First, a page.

The road got narrower and took a couple of turns. After about 10 km Wyn suggested turning back but that’s a cumbersome process when we can’t make a U-turn and I was thinking “how bad can this turn out”. I stopped and made a quick check of the map which showed no change in the type of road on what was obviously a bit of a shortcut – albeit mostly parallel with the main road. Silly me. So on we went. After that the seal ended and we were on a gravel road. Woops! That wasn’t supposed to happen. It must be just a short section of unsealed road. Right?

Wrong! It went on and on. And some of it wasn’t so much gravel as rounded river rocks. And it was properly dark by this stage so we had no idea where we were beyond the headlights and the dust storm in the reversing camera screen. Eventually the gravel ended and we didn’t have far to go to rejoin the main road. Around a big corner we came to a river (the Waiau)  and a bridge that looked more like a roller coaster and another sign explaining that vehicles over 4,000 kgs were forbidden. [cue calamity music]

There was only one option and that was to retrace our steps back to Waiau where I shouldn’t have turned off. There was enough room to get the car unhitched and turned around and Suzi turned around and us turned around. We had a quick meeting and decided we’d both contributed to ending up at a dead end so we’d not bother with recriminations. It looked like flood damage to the bridge and even in a car it looked like it would be an interesting crossing; bigger waves on the bridge than on the river!

Back we went; slower over the gravel sections. About 15kms back to Waiau. Looking on the bright side we did get to drive through Waiau this time. And we did get a valuable lesson on the need to check up on Dougal GPS. A subsequent check did confirm that it was set to avoid gravel roads. So Dougal has been warned. And we figured that our  printed maps are inadequate so there’s some updating to do there.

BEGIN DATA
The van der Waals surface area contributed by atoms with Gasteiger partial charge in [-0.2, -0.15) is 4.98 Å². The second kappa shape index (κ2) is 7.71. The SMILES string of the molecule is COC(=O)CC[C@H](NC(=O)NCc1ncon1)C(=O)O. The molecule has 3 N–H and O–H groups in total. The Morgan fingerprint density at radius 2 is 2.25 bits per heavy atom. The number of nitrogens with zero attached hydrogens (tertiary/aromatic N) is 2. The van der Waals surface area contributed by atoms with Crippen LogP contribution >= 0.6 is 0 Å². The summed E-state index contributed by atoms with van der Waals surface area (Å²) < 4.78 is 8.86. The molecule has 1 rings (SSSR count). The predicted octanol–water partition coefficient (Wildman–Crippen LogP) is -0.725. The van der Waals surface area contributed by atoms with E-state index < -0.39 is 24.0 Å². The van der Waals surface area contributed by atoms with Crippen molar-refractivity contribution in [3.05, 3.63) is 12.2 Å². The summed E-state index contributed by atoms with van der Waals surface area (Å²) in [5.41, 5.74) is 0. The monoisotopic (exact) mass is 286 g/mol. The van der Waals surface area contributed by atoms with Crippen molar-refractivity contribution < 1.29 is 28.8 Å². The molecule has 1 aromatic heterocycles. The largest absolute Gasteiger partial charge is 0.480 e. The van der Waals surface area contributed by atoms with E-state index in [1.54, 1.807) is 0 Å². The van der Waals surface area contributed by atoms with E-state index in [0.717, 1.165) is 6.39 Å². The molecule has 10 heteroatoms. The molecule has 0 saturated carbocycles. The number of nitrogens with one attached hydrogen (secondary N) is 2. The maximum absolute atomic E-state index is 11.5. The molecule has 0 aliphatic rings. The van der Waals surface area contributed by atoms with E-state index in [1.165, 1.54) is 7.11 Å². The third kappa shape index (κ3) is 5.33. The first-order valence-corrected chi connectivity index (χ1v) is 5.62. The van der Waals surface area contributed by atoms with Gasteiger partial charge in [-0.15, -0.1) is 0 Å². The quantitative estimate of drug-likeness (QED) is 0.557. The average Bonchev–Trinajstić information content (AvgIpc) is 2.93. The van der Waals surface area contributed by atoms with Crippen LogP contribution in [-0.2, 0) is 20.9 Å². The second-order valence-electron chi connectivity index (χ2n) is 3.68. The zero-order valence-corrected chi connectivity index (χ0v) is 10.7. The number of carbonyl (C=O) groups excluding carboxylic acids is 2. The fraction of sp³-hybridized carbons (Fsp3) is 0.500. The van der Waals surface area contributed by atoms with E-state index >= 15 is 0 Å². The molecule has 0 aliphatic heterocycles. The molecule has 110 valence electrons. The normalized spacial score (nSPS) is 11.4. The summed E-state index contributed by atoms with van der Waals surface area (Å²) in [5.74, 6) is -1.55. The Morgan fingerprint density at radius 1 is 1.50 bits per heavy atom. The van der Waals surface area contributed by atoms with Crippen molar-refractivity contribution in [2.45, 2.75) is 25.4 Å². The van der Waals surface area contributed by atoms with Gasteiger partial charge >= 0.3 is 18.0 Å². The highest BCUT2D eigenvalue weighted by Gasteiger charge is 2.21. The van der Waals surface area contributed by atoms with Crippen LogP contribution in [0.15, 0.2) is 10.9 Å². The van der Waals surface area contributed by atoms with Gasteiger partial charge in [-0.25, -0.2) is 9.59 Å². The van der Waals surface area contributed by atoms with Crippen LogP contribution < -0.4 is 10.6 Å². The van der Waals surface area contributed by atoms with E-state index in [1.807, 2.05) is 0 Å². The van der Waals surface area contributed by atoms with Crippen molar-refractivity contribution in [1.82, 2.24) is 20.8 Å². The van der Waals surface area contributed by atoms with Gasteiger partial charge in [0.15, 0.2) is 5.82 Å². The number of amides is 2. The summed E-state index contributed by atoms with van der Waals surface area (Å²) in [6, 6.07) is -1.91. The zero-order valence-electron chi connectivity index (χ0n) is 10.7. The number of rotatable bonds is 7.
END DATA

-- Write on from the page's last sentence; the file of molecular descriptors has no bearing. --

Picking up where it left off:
It didn’t seem long before we reached the NZMCA parking place about 10km before Hanmer Springs where we could finally stop and rest. Weary and wiser. [cue relaxing music]

 

 

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2 Responses to A Tale of Two Sillies

  1. Bernice says:

    Well done! Now we can admit to something along the same lines except ours was in Bayeux France, with rented large Motorhome, GPS (Heidi – we bought her in Germany!) set to avoid gravels roads and also set that we were a Truck (so no narrow roads). Yep, as sure a eggs, we were sent down a one way road that became narrower and narrower and the only way out was through a right angle turn that had us spending around 20 minutes reversing then moving forwards, reversing then edging further forward and round until we eventually made it around the corner, to then exit the ‘road’ by driving with both sets of the wheels firmly on the footpath, straddling the road! Much to the mirth of the locals whose houses were set right along the road, with front doors opening onto the footpaths!

    Oh and then there was the time in a wee village just out of Naples……but that’s a whole other story!

  2. gay dornbusch says:

    Loved this article. A bit of light relief lol